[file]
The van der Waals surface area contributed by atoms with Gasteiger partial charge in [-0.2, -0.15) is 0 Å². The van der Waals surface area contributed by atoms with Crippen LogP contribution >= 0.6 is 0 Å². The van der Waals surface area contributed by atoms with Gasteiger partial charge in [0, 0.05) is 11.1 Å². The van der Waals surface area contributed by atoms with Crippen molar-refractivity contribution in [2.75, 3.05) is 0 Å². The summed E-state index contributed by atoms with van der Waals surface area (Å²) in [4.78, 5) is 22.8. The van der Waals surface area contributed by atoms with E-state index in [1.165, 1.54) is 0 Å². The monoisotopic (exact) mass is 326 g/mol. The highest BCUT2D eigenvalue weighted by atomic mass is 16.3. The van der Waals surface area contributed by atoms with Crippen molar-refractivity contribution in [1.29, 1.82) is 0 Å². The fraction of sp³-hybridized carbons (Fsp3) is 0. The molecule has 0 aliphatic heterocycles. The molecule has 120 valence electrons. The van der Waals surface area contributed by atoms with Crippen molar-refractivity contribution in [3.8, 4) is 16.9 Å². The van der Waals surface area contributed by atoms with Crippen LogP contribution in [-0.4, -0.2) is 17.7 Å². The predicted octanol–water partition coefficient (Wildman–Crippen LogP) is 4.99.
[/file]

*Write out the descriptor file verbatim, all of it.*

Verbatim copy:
The van der Waals surface area contributed by atoms with Gasteiger partial charge in [-0.2, -0.15) is 0 Å². The van der Waals surface area contributed by atoms with Crippen LogP contribution >= 0.6 is 0 Å². The van der Waals surface area contributed by atoms with Gasteiger partial charge in [0, 0.05) is 11.1 Å². The van der Waals surface area contributed by atoms with Crippen molar-refractivity contribution in [2.75, 3.05) is 0 Å². The summed E-state index contributed by atoms with van der Waals surface area (Å²) in [4.78, 5) is 22.8. The van der Waals surface area contributed by atoms with E-state index in [1.165, 1.54) is 0 Å². The monoisotopic (exact) mass is 326 g/mol. The highest BCUT2D eigenvalue weighted by atomic mass is 16.3. The van der Waals surface area contributed by atoms with Crippen molar-refractivity contribution in [1.29, 1.82) is 0 Å². The fraction of sp³-hybridized carbons (Fsp3) is 0. The molecule has 0 aliphatic heterocycles. The molecule has 120 valence electrons. The van der Waals surface area contributed by atoms with Crippen molar-refractivity contribution in [3.8, 4) is 16.9 Å². The van der Waals surface area contributed by atoms with Crippen LogP contribution in [-0.4, -0.2) is 17.7 Å². The predicted octanol–water partition coefficient (Wildman–Crippen LogP) is 4.99.